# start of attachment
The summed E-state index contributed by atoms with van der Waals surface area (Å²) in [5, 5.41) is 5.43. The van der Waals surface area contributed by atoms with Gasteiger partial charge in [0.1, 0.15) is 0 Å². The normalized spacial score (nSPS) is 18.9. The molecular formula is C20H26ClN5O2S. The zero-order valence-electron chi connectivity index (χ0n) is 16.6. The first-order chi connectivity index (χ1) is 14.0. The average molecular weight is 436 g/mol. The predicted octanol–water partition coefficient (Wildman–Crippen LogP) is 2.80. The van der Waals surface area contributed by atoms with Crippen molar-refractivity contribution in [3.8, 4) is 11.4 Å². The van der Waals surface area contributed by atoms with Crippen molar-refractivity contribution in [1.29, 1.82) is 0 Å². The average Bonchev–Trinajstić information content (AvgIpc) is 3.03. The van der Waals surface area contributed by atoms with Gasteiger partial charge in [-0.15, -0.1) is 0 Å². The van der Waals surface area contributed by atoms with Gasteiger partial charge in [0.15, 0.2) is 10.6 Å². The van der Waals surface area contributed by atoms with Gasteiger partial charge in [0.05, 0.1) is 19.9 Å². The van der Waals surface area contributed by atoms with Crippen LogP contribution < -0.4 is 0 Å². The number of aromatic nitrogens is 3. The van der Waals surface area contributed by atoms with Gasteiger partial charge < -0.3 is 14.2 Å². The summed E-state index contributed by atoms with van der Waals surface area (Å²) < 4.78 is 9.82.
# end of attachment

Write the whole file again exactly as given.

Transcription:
The summed E-state index contributed by atoms with van der Waals surface area (Å²) in [5, 5.41) is 5.43. The van der Waals surface area contributed by atoms with Gasteiger partial charge in [0.1, 0.15) is 0 Å². The normalized spacial score (nSPS) is 18.9. The molecular formula is C20H26ClN5O2S. The zero-order valence-electron chi connectivity index (χ0n) is 16.6. The first-order chi connectivity index (χ1) is 14.0. The average molecular weight is 436 g/mol. The predicted octanol–water partition coefficient (Wildman–Crippen LogP) is 2.80. The van der Waals surface area contributed by atoms with Crippen molar-refractivity contribution in [3.8, 4) is 11.4 Å². The van der Waals surface area contributed by atoms with Crippen molar-refractivity contribution in [1.29, 1.82) is 0 Å². The average Bonchev–Trinajstić information content (AvgIpc) is 3.03. The van der Waals surface area contributed by atoms with Gasteiger partial charge in [-0.15, -0.1) is 0 Å². The van der Waals surface area contributed by atoms with Gasteiger partial charge in [0.15, 0.2) is 10.6 Å². The van der Waals surface area contributed by atoms with Gasteiger partial charge in [0.05, 0.1) is 19.9 Å². The van der Waals surface area contributed by atoms with Crippen LogP contribution < -0.4 is 0 Å². The number of aromatic nitrogens is 3. The van der Waals surface area contributed by atoms with Gasteiger partial charge < -0.3 is 14.2 Å². The summed E-state index contributed by atoms with van der Waals surface area (Å²) < 4.78 is 9.82.